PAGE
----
Microplastics are small plastic particles in the environment that are generally between 1 and 5 mm (0.039 and 0.197 in) although some are invisible to the human eye. Microplastics are mainly composed of six polymers: polyethylene, polypropylene and expanded polystyrene, which are more likely to float, and polyvinyl chloride, nylons and polyethylene terephthalate (PET), which are more likely to sink. Microplastic sources include industrial products such as paints, abrasive cleaning agents and tyres, and personal care products such as toothpaste and skin cleaners, as well as fragmentation of larger plastics dumped into the oceans.
Nurdles are small lentil-sized pellets that are the preproduction building blocks for nearly all plastic goods, from soft-drink bottles to oil pipelines. Nurdles can be lost at sea from ships or at port when they are handled. They can also be spilt on land at industrial facilities or can float off down drains and ultimately, out to sea. Currents and wind disperse them and they are now washing up on beaches across the globe.
After entering the ocean, microplastics can be distributed globally with especially high concentrations in ocean gyres, but also close to population centres and shipping routes. Microplastics have been found on beaches, in surface waters, seabed sediments and in a wide variety of marine life. Plastics tend to absorb and concentrate contaminants from surrounding seawater and can also contain a high proportion of additive chemicals incorporated during manufacture. The UK government has banned the sale and manufacture of microbeads.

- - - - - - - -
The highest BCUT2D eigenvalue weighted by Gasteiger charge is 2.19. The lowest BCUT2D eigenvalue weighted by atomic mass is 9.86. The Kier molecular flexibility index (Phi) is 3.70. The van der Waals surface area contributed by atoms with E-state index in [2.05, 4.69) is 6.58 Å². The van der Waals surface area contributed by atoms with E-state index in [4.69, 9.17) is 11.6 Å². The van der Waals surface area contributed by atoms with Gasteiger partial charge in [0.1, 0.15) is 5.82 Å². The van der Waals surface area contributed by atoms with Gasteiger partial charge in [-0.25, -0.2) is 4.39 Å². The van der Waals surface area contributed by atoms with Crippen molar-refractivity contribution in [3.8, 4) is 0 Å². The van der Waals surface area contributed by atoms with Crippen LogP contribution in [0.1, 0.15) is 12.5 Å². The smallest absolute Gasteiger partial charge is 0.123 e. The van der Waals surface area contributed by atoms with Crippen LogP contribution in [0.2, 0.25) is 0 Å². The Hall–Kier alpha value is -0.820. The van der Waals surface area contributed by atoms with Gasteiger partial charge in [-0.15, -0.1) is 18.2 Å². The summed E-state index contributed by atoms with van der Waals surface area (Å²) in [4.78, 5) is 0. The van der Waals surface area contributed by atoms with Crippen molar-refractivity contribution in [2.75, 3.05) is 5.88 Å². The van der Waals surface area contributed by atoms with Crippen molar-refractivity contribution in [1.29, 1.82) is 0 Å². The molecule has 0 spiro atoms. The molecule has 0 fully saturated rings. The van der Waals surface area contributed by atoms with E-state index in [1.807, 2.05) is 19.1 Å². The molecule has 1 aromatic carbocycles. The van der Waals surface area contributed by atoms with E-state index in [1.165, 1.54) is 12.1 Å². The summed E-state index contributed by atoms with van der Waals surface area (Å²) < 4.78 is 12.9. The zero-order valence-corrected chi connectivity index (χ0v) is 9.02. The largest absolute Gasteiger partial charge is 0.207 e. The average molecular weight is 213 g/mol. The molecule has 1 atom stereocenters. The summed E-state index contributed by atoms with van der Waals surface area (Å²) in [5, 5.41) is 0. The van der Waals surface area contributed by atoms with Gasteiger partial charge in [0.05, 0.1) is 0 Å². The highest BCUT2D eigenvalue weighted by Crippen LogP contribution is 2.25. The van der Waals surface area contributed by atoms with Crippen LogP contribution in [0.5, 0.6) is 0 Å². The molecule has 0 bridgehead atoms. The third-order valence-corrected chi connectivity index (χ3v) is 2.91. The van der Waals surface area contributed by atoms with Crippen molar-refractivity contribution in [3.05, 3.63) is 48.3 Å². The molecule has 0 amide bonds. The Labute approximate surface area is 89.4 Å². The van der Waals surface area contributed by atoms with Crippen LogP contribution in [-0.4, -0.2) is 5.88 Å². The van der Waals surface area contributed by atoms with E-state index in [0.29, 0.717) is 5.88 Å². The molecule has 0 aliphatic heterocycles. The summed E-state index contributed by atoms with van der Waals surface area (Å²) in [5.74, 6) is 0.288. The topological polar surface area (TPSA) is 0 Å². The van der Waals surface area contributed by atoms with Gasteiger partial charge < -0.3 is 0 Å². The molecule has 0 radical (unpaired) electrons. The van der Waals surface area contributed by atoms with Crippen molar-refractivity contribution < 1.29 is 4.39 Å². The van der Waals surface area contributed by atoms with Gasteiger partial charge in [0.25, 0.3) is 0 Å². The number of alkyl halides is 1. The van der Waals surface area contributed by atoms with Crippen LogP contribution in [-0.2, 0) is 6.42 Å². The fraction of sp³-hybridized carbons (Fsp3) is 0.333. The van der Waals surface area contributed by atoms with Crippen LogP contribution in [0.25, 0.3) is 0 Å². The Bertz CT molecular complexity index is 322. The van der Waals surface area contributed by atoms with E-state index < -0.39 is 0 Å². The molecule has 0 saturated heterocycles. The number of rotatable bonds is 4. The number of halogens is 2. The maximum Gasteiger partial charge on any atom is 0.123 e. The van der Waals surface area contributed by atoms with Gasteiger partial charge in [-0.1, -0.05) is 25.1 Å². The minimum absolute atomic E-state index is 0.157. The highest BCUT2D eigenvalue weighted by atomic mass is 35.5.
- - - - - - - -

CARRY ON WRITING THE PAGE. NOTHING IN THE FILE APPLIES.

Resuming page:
In 2015, The Environment Agency published a study into the impacts of microplastics on fish.
If you wish to report plastic pollution incidents (rather than discarded litter) call the Environment Agency on 0800 807060. In particular, please report any fresh nurdle spills or large accumulations of nurdles to allow investigation of sources.
In 2016, evidence was produced on the prevalence of microplastics in the Solent.
A Solent Forum student (Megan Tomlinson) produced a useful summary paper on microplastics in the Solent.
In 2020, Simon Slattery from the University of Portsmouth won a Prof Mike Clarke bursary award for his disseration - A Critical Investigation into Microplastic Accumulation, Transportation and Physical Processes in the Marine Environment in and around Langstone and Chichester Harbours, Central Southern England.